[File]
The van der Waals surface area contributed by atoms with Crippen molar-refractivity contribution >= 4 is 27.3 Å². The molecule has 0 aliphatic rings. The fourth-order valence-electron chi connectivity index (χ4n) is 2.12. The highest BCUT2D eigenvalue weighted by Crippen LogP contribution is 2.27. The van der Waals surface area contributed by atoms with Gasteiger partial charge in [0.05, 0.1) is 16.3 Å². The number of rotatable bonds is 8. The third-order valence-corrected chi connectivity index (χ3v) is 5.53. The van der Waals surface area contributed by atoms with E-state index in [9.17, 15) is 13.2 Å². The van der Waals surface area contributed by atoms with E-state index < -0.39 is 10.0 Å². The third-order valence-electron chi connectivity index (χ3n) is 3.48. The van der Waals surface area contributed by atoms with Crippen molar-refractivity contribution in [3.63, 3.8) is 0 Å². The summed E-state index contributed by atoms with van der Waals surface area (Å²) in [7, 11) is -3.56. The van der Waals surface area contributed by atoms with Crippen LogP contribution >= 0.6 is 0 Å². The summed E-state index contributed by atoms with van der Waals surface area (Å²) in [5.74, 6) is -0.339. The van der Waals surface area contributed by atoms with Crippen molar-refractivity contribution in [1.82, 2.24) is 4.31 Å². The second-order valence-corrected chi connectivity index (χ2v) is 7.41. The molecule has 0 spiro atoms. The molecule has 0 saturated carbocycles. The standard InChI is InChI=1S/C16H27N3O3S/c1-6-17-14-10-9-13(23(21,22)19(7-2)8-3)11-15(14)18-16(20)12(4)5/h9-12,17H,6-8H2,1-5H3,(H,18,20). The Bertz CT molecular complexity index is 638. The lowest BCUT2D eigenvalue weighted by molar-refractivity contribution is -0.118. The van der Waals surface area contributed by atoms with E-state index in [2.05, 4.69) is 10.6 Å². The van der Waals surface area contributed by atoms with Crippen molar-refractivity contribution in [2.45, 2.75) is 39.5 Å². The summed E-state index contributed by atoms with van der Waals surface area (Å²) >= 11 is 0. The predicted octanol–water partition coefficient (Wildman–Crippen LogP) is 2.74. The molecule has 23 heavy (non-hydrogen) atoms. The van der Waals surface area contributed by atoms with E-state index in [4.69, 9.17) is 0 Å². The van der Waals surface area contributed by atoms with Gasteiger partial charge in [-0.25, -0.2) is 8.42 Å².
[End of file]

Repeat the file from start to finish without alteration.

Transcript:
The van der Waals surface area contributed by atoms with Crippen molar-refractivity contribution >= 4 is 27.3 Å². The molecule has 0 aliphatic rings. The fourth-order valence-electron chi connectivity index (χ4n) is 2.12. The highest BCUT2D eigenvalue weighted by Crippen LogP contribution is 2.27. The van der Waals surface area contributed by atoms with Gasteiger partial charge in [0.05, 0.1) is 16.3 Å². The number of rotatable bonds is 8. The third-order valence-corrected chi connectivity index (χ3v) is 5.53. The van der Waals surface area contributed by atoms with E-state index in [9.17, 15) is 13.2 Å². The van der Waals surface area contributed by atoms with E-state index < -0.39 is 10.0 Å². The third-order valence-electron chi connectivity index (χ3n) is 3.48. The van der Waals surface area contributed by atoms with Crippen molar-refractivity contribution in [3.63, 3.8) is 0 Å². The summed E-state index contributed by atoms with van der Waals surface area (Å²) in [7, 11) is -3.56. The van der Waals surface area contributed by atoms with Crippen LogP contribution >= 0.6 is 0 Å². The summed E-state index contributed by atoms with van der Waals surface area (Å²) in [5.74, 6) is -0.339. The van der Waals surface area contributed by atoms with Crippen molar-refractivity contribution in [1.82, 2.24) is 4.31 Å². The second-order valence-corrected chi connectivity index (χ2v) is 7.41. The molecule has 0 spiro atoms. The molecule has 0 saturated carbocycles. The standard InChI is InChI=1S/C16H27N3O3S/c1-6-17-14-10-9-13(23(21,22)19(7-2)8-3)11-15(14)18-16(20)12(4)5/h9-12,17H,6-8H2,1-5H3,(H,18,20). The Bertz CT molecular complexity index is 638. The lowest BCUT2D eigenvalue weighted by molar-refractivity contribution is -0.118. The van der Waals surface area contributed by atoms with E-state index in [2.05, 4.69) is 10.6 Å². The van der Waals surface area contributed by atoms with Crippen molar-refractivity contribution in [2.45, 2.75) is 39.5 Å². The summed E-state index contributed by atoms with van der Waals surface area (Å²) >= 11 is 0. The predicted octanol–water partition coefficient (Wildman–Crippen LogP) is 2.74. The molecule has 23 heavy (non-hydrogen) atoms. The van der Waals surface area contributed by atoms with E-state index in [4.69, 9.17) is 0 Å². The van der Waals surface area contributed by atoms with Gasteiger partial charge in [-0.25, -0.2) is 8.42 Å².